The Royal Society, formally The Royal Society of London for Improving Natural Knowledge, is a learned society and the United Kingdom's national academy of sciences. The society fulfils a number of roles: promoting science and its benefits, recognising excellence in science, supporting outstanding science, providing scientific advice for policy, education and public engagement and fostering international and global co-operation. Founded on 28 November 1660, it was granted a royal charter by King Charles II as The Royal Society.
|Formation||28 November 1660|
|Sir Adrian Smith|
|Sir Robin William Grimes|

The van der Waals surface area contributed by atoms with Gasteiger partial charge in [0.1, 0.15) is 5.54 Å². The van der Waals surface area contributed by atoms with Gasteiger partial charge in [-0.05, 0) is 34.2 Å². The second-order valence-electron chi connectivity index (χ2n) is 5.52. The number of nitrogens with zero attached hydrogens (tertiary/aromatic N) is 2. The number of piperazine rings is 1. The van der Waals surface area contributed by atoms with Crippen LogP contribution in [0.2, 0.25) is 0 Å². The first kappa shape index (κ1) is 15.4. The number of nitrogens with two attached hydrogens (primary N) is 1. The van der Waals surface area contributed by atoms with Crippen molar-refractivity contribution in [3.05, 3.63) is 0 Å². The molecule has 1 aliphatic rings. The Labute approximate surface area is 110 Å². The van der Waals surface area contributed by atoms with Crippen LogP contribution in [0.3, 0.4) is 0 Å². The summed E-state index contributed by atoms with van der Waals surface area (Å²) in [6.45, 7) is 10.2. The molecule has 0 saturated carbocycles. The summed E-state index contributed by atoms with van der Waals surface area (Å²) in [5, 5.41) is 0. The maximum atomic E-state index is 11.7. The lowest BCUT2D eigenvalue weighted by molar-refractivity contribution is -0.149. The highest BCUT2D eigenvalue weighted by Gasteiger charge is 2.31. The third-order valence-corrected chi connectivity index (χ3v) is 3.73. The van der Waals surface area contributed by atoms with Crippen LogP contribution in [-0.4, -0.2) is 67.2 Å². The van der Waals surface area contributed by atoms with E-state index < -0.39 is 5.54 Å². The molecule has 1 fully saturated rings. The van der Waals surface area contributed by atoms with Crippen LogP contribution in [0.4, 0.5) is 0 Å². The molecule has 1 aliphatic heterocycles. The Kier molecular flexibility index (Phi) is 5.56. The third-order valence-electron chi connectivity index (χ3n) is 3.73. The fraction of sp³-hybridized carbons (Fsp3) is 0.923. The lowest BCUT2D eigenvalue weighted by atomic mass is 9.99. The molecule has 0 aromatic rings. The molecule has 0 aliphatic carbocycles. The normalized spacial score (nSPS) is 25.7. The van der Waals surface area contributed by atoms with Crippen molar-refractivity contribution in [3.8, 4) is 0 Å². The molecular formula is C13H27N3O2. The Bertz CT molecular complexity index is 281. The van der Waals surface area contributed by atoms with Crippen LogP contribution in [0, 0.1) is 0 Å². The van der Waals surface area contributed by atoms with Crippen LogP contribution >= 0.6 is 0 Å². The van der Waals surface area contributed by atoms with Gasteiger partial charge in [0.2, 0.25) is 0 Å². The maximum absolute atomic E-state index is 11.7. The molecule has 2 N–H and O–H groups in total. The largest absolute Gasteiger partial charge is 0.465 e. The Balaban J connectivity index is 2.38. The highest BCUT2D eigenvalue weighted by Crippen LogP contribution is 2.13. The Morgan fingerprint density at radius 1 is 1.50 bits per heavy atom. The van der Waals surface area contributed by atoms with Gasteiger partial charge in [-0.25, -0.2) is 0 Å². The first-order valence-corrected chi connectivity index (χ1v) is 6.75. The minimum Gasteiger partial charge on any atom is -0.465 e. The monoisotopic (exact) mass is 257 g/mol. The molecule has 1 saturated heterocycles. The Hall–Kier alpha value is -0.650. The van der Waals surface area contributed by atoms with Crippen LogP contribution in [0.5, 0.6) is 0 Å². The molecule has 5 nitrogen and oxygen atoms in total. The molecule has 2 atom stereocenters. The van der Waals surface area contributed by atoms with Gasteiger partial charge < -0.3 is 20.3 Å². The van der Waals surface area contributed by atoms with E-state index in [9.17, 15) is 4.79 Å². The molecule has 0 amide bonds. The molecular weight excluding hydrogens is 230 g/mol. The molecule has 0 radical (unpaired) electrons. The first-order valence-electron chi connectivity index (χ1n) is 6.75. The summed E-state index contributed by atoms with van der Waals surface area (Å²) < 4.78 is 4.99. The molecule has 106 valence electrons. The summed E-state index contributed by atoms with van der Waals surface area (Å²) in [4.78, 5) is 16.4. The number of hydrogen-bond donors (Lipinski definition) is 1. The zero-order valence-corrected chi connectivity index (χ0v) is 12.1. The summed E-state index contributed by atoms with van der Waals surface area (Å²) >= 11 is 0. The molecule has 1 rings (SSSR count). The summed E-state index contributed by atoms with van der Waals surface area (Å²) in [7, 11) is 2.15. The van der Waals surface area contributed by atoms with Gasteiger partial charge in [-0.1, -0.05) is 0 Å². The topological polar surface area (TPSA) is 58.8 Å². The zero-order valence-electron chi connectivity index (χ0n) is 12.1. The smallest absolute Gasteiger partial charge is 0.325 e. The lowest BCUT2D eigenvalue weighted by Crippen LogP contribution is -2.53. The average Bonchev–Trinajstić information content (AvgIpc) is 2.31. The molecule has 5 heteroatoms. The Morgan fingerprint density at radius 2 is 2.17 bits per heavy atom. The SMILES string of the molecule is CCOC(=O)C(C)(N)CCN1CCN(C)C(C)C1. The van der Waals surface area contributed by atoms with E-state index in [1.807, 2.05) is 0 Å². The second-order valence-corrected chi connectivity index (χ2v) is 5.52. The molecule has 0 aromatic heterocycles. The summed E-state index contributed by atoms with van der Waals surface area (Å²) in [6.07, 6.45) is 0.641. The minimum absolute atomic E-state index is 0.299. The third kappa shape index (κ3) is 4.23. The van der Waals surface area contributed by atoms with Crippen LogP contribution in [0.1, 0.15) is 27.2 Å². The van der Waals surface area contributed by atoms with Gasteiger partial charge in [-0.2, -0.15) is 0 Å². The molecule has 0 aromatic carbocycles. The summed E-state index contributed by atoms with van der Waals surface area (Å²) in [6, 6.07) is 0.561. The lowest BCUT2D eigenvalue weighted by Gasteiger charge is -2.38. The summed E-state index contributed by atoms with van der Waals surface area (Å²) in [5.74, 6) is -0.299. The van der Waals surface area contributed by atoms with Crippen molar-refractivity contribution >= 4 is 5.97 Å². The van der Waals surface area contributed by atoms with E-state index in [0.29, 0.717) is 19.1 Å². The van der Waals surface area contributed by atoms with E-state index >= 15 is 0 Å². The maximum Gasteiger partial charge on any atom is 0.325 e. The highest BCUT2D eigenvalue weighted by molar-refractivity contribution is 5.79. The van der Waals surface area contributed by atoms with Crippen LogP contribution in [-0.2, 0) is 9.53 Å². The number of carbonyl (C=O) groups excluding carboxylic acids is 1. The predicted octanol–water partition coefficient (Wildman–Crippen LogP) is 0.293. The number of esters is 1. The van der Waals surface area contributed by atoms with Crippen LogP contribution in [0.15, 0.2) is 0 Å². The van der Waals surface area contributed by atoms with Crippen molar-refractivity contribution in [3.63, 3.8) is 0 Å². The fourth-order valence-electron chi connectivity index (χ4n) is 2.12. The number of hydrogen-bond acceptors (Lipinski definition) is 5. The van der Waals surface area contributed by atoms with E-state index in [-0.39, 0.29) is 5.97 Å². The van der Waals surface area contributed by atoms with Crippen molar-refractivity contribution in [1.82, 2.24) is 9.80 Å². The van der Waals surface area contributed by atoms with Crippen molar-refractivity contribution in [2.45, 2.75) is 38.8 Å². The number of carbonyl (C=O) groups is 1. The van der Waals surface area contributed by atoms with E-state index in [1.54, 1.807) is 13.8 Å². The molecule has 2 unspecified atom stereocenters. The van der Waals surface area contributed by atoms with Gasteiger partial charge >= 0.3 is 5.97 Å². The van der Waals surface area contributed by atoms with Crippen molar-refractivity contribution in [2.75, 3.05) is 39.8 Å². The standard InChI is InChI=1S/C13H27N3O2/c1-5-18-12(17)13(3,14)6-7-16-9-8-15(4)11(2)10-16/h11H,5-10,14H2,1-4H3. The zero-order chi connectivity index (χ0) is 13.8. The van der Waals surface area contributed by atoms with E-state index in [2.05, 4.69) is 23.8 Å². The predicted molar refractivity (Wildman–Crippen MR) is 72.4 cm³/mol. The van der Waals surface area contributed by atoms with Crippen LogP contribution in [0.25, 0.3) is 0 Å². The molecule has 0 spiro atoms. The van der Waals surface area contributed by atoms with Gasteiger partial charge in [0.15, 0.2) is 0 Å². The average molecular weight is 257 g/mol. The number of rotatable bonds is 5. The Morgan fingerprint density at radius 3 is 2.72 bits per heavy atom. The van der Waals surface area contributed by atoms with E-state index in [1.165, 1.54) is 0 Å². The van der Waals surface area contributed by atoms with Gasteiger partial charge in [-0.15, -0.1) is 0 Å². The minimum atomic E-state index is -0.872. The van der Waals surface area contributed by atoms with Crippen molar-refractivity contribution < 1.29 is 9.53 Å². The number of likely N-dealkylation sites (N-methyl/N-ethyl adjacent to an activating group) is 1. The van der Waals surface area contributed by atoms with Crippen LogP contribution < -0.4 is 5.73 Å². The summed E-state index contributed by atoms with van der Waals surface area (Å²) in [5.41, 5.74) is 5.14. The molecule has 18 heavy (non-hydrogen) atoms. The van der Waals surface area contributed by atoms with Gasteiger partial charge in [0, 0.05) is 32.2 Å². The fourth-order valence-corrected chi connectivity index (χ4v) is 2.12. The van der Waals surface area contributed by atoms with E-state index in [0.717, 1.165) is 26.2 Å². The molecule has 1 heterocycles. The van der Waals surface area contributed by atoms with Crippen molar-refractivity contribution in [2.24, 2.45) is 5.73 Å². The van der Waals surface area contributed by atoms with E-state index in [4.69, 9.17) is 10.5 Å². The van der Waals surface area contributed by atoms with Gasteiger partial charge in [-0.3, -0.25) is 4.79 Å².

|Sir Andrew Hopper|
|Remarks||Motto: Nullius in verba|
("Take nobody's word for it")
The society is governed by its Council, which is chaired by the Society's President, according to a set of statutes and standing orders. The members of Council and the President are elected from and by its Fellows, the basic members of the society, who are themselves elected by existing Fellows. As of 2020, there are about 1,700 fellows, allowed to use the postnominal title FRS (Fellow of the Royal Society), with up to 52 new fellows appointed each year. There are also royal fellows, honorary fellows and foreign members, the last of which are allowed to use the postnominal title ForMemRS (Foreign Member of the Royal Society). The Royal Society President is Adrian Smith, who took up the post and started his 5 year term on 30 November 2020, replacing the previous president Venki Ramakrishnan.